Limestone: Permeable (porous, water can seep through it). Used as a building material because it can be cut easily.
Know that hard rock can scratch a softer rock. Eg slate can scratch chalk, granite can scratch slate.
Order of hardness: Granite; slate; chalk
Know that rocks can be weathered and broken down to smaller particles that form soil.
Soils contain sand, clay, humus, and living organisms
- Sandy soils drain very easily and are often dry
- Clayey soils do not drain very easily and are often waterlogged
- Humus is decaying plant material (dead leaves etc). Humus provides food for plants and also helps the soil retain moisture by acting as a sponge and soaking us water.
Be able to do careful experiments on the soil to determine certain properties of soil
- Measure the amount of air in soil.
This could be done by filling several similar beakers with different soils and then measuring the volume of water that could be added to each beaker.
- Measure the how easily water flows through soil.
This could be done by putting a measured amount of soil in a funnel and timing how long it takes for a certain amount of water to drip through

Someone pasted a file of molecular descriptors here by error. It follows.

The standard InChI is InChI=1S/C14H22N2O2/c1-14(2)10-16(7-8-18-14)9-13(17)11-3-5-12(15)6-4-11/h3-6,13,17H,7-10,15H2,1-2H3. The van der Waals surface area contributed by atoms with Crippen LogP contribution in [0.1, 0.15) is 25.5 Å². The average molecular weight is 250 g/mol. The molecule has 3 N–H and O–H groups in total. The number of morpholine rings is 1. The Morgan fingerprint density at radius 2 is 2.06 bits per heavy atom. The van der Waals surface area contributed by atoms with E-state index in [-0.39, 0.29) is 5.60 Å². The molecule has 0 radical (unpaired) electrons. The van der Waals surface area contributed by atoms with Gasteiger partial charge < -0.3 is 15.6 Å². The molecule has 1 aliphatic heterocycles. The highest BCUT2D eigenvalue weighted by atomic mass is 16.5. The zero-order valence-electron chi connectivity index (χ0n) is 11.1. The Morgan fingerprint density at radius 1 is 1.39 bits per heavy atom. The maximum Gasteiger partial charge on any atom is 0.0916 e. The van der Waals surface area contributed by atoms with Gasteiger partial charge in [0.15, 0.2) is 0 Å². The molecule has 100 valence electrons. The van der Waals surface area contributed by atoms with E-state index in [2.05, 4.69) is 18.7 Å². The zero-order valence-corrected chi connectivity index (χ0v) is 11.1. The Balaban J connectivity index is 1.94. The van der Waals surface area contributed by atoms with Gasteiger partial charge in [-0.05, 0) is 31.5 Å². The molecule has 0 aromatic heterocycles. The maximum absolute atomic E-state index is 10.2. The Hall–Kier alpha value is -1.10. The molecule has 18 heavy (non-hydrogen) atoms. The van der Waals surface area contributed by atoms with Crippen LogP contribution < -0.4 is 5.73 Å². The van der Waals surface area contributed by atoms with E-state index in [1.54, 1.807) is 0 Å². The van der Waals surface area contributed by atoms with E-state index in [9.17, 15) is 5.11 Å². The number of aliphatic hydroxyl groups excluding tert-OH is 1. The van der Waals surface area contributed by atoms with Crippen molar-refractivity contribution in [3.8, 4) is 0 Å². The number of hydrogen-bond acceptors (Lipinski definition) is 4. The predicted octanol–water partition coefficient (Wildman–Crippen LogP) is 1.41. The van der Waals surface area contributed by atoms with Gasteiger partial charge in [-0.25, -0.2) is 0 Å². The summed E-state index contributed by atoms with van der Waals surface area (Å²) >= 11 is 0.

- For each experiment above you will need to know what factor you changed, what factor you measured and what factors you kept the same for each experiment.
- Be able to say what conclusions you came to and your reasoning
Know that temperature is a measure of how hot or cold things are
Temperature is measured using a thermometer
Know that some changes are reversible eg
- melting: eg if ice is heated it will melt
- dissolving: eg if sugar is stirred into warm water it will dissolve
- evaporating: eg water will evaporate from a puddle in the sun
- condensation: eg steam will condense on a cold mirror
- freezing: eg water will turn to ice if it is cooled down in a deep freeze
Understand the part played by evaporation and condensation in the water cycle
Know that some changes are irreversible (permanent)
These changes always produce a new chemical and often cannot be reversed (irreversible) eg
- vinegar in baking soda
Separating mixtures of materials
Know about various ways to separate materials eg